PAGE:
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How Supreme Court Appointments Work

        Culture | Agencies

Introduction to How Supreme Court Appointments Work
Supreme Court Justice Sonia Sotomayor thanks U.S. President Barack Obama and Vice President Joseph Biden at her nomination address to the East Room in 2009. TIM SLOAN/AFP/Getty Images
Supreme Court Justice Sonia Sotomayor thanks U.S. President Barack Obama and Vice President Joseph Biden at her nomination address to the East Room in 2009. TIM SLOAN/AFP/Getty Images

Since President Barack Obama nominated Sonia Sotomayor to serve on the Supreme Court, the topic of Supreme Court appointments has made news again. This is nothing new -- these appointments have been matters of tremendous importance to American law almost since the inception of the United States.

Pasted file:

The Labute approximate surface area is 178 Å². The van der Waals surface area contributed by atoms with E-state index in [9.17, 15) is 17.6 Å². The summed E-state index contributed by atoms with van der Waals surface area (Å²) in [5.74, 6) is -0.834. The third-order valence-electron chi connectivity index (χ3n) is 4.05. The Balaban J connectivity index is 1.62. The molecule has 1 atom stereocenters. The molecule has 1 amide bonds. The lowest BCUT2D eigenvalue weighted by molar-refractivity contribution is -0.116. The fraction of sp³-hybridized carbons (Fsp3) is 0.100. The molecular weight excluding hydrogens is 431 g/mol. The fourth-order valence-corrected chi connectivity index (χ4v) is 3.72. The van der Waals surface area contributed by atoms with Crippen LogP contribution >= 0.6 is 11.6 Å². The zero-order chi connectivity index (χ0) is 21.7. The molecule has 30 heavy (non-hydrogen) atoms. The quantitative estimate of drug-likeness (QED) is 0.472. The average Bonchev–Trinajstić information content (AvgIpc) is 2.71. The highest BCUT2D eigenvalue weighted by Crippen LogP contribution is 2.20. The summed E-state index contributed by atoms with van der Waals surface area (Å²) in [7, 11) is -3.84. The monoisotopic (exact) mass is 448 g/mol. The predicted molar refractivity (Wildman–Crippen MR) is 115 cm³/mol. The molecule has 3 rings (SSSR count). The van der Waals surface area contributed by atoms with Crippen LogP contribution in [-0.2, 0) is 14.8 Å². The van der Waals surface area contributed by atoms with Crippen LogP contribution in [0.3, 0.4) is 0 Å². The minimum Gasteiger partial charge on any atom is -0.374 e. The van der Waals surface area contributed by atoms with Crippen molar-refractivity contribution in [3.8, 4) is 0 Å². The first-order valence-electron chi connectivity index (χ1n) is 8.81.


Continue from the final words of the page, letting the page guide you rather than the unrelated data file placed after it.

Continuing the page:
A president's nomination to the Supreme Court can make a profound impression on history, so it's important to understand how these appointments work. From how justices are nominated, to who's qualified to serve and how a nominee is approved, it's a pretty involved process. And of course, there are some complicated politics that come into play. We'll start with the basics on the next page.


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